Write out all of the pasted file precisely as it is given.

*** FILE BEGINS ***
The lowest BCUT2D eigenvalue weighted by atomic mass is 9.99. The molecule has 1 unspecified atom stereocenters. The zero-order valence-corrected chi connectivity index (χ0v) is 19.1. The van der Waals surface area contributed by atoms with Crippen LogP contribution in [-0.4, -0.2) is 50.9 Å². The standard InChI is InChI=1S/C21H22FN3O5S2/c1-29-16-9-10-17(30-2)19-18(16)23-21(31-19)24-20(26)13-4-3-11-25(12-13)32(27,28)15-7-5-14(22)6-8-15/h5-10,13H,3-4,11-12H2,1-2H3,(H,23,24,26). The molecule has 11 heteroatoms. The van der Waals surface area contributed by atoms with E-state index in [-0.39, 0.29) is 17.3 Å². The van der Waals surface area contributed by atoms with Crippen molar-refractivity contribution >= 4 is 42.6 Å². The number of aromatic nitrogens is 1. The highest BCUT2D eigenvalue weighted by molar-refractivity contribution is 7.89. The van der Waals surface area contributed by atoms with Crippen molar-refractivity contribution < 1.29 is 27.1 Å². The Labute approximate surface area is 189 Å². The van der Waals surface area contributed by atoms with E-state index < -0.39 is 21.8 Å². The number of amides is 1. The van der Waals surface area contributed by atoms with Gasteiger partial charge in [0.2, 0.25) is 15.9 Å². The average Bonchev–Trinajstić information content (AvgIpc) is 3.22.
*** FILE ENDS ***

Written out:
The lowest BCUT2D eigenvalue weighted by atomic mass is 9.99. The molecule has 1 unspecified atom stereocenters. The zero-order valence-corrected chi connectivity index (χ0v) is 19.1. The van der Waals surface area contributed by atoms with Crippen LogP contribution in [-0.4, -0.2) is 50.9 Å². The standard InChI is InChI=1S/C21H22FN3O5S2/c1-29-16-9-10-17(30-2)19-18(16)23-21(31-19)24-20(26)13-4-3-11-25(12-13)32(27,28)15-7-5-14(22)6-8-15/h5-10,13H,3-4,11-12H2,1-2H3,(H,23,24,26). The molecule has 11 heteroatoms. The van der Waals surface area contributed by atoms with E-state index in [-0.39, 0.29) is 17.3 Å². The van der Waals surface area contributed by atoms with Crippen molar-refractivity contribution >= 4 is 42.6 Å². The number of aromatic nitrogens is 1. The highest BCUT2D eigenvalue weighted by molar-refractivity contribution is 7.89. The van der Waals surface area contributed by atoms with Crippen molar-refractivity contribution < 1.29 is 27.1 Å². The Labute approximate surface area is 189 Å². The van der Waals surface area contributed by atoms with E-state index < -0.39 is 21.8 Å². The number of amides is 1. The van der Waals surface area contributed by atoms with Gasteiger partial charge in [0.2, 0.25) is 15.9 Å². The average Bonchev–Trinajstić information content (AvgIpc) is 3.22.